Reader Question: What's the Best Tool to Organize a Growing Business?

By Features PCmag

"Which tool will help me better manage my growing business?" A reader named Rafael wrote me last month to ask this question. He had been reading about some of the best project management tools, work management software, communication programs, and all those other productivity apps meant to make a business boom. But he couldn't quite figure out which one would actually work best for managing his work.

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"I just started working for a small real estate investment firm," he wrote, "and they really, really need help automating their processes. They manage stuff mainly by email (argh!) and with plans to expand, it's not a scalable structure at this point. I was thinking of using either Asana or Teamwork Projects to streamline operations and wanted your input. To give you some perspective, the team is five internal employees who work with investors to buy and sell properties."

Rafael further explained that he thinks of each property as a "project," and wanted to be able to create a list of tasks for each one that would be assigned to employees as needed. The organizations manages anywhere from 150 to 200 "projects" at a time. And from time to time, external players need insight into the process.

He also said flexibility and team collaboration were of the utmost importance, as they are in many companies. But he seemed pretty set on using either Asana or Teamwork Projects. Here's my reply:

Deck of Cards vs. Board Game
Think of Asana as a deck of cards, and think of Teamwork Projects as a board game. With a deck of cards, you can play a game that someone else created, or you can make up your own game. With a board game, the game comes with rules, and you could bend them if you wanted, but generally speaking, the board game is designed to be played with you sticking to the rules.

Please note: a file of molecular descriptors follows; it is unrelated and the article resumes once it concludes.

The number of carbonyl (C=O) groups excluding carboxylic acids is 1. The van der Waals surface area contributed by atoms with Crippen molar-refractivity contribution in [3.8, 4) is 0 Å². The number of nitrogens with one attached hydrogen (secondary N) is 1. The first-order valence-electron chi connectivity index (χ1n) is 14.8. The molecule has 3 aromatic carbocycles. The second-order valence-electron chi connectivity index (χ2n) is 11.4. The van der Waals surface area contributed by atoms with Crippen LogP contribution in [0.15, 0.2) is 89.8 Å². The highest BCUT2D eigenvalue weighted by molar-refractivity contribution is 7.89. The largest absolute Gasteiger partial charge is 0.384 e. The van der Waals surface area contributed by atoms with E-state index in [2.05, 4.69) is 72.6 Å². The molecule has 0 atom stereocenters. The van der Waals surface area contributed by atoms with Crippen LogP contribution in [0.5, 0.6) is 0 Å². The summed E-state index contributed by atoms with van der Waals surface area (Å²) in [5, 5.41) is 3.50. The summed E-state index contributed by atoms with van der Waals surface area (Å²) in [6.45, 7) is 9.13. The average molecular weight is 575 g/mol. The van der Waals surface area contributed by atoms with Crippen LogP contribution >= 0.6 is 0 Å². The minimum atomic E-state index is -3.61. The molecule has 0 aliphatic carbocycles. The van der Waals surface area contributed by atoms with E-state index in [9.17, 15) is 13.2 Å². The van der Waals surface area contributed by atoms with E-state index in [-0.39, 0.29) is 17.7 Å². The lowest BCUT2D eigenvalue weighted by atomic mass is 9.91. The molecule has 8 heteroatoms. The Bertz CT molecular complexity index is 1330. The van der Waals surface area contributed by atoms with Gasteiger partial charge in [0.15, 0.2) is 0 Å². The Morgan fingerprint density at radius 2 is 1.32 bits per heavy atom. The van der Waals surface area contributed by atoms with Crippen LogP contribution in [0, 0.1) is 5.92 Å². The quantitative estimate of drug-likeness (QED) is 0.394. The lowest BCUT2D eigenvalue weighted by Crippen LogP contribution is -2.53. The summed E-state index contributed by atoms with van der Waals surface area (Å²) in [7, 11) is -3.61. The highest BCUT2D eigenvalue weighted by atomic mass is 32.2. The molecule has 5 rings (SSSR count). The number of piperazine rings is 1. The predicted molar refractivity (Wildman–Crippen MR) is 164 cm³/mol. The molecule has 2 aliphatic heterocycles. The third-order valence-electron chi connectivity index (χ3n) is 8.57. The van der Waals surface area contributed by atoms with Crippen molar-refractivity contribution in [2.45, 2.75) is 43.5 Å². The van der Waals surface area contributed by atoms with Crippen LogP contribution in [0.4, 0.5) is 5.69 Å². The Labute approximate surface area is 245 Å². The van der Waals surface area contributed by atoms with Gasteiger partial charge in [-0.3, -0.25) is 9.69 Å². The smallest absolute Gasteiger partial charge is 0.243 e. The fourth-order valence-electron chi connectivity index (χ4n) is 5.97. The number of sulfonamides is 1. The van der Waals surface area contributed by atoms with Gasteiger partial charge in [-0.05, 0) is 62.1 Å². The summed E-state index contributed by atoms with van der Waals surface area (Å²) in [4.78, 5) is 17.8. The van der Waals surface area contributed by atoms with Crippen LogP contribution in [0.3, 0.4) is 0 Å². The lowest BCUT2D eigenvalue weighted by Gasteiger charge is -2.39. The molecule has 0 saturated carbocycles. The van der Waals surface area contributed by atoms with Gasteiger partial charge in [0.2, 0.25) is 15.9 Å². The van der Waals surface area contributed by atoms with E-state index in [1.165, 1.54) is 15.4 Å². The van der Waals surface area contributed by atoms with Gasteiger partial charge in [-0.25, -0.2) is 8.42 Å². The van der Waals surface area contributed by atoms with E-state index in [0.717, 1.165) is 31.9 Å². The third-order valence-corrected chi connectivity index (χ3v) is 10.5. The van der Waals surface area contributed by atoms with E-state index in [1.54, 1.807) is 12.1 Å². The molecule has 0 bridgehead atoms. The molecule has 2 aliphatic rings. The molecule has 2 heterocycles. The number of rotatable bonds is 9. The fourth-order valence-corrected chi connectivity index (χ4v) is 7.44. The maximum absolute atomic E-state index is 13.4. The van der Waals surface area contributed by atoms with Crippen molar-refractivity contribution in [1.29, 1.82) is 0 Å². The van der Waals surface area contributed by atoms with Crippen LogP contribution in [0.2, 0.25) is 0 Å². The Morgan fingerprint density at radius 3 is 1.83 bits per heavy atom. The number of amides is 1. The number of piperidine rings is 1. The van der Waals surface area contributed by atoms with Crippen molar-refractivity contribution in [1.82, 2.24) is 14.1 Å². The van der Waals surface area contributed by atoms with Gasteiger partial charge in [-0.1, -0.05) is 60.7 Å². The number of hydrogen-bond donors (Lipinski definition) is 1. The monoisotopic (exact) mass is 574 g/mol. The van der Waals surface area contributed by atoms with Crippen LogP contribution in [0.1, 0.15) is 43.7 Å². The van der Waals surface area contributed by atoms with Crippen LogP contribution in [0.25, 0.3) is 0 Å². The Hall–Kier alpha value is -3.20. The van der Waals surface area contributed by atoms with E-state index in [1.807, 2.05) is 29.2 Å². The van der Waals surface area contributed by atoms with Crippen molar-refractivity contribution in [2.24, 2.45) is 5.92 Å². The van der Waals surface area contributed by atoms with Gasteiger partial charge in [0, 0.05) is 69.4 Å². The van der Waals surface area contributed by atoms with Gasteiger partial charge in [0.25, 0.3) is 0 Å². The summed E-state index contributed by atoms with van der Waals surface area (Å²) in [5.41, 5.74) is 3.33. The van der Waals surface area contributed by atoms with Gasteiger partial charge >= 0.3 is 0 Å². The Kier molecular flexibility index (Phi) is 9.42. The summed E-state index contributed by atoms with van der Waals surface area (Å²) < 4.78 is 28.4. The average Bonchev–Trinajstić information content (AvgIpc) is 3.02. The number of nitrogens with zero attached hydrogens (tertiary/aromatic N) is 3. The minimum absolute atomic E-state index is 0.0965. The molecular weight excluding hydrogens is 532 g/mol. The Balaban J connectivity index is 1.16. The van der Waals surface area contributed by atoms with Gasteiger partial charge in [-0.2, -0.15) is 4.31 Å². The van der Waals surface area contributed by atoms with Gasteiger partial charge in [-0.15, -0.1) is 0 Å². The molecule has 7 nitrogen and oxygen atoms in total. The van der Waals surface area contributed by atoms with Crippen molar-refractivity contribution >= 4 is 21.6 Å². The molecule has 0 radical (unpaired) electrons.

In my experience, Asana takes time to implement right, but ultimately, you can use it however you want. The first few days will be really confusing for everyone who is learning to use the system. The reason is your team will need to set the rules for how to use it. There is no right or wrong way to use Asana.

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After a few weeks, hopefully the five employees will be on board, and they will probably start adjusting their rules at this point. Asana takes trial and error. It also takes solid team communication to ensure that everyone is using the tool in the same way.

It'll take your team some time to grow accustomed to Teamwork Projects, because people will be exploring all the features and entering tasks for the first time. Your team will likely create a bunch of templates that they can reuse again for the next sale or purchase. But with Teamwork Projects, the key is that you'll handle each real estate purchase or sale as a project.

Projects always have end dates, and in your case, it's the closing date. They usually have milestones, perhaps going into contract or getting money into escrow. And with projects, the dates for these deadlines and milestones matter. I have no clue if deadlines matter to your team or not. Does your team say things like, "Let's buy this property by October 1" or just "Let's buy this property" without knowing how long it will take? If you have fixed deadlines, Teamwork Projects is probably better.

Project management tools, such as Teamwork Projects, let you create dependencies between tasks so that one task cannot happen until all the dependent tasks occur. For example, if you cannot go to contract until the inspection is done, that's possible to set up in Teamwork Projects. With Asana, your team can choose to play by that rule, but it won't be a part of the system itself. You can use both tools for free to get a sense of how they work, and then upgrade to a paid account that will have more features.

Choosing a Tool
I checked in with Rafael a few weeks later to see if he had made a decision and how the tool was working for his team. He had opted to try Teamwork Projects. The selling point, he said, was the ability to create dependencies between tasks. The setup was taking some time, as expected, but Rafael had some great news to share, too:

"One revelation worth mentioning is there is a Teamwork Projects Startup offer, where they give startups a year's worth of the software for free! It was very beneficial in making the move," Rafael wrote.

Additional Resources
For related advice, see 7 Ways to Simplify Project Management in Teamwork Projects and Using Asana in Business.

And for more business app recommendations, see the Best Online Business Collaboration Software.

This article originally appeared on PCMag.com.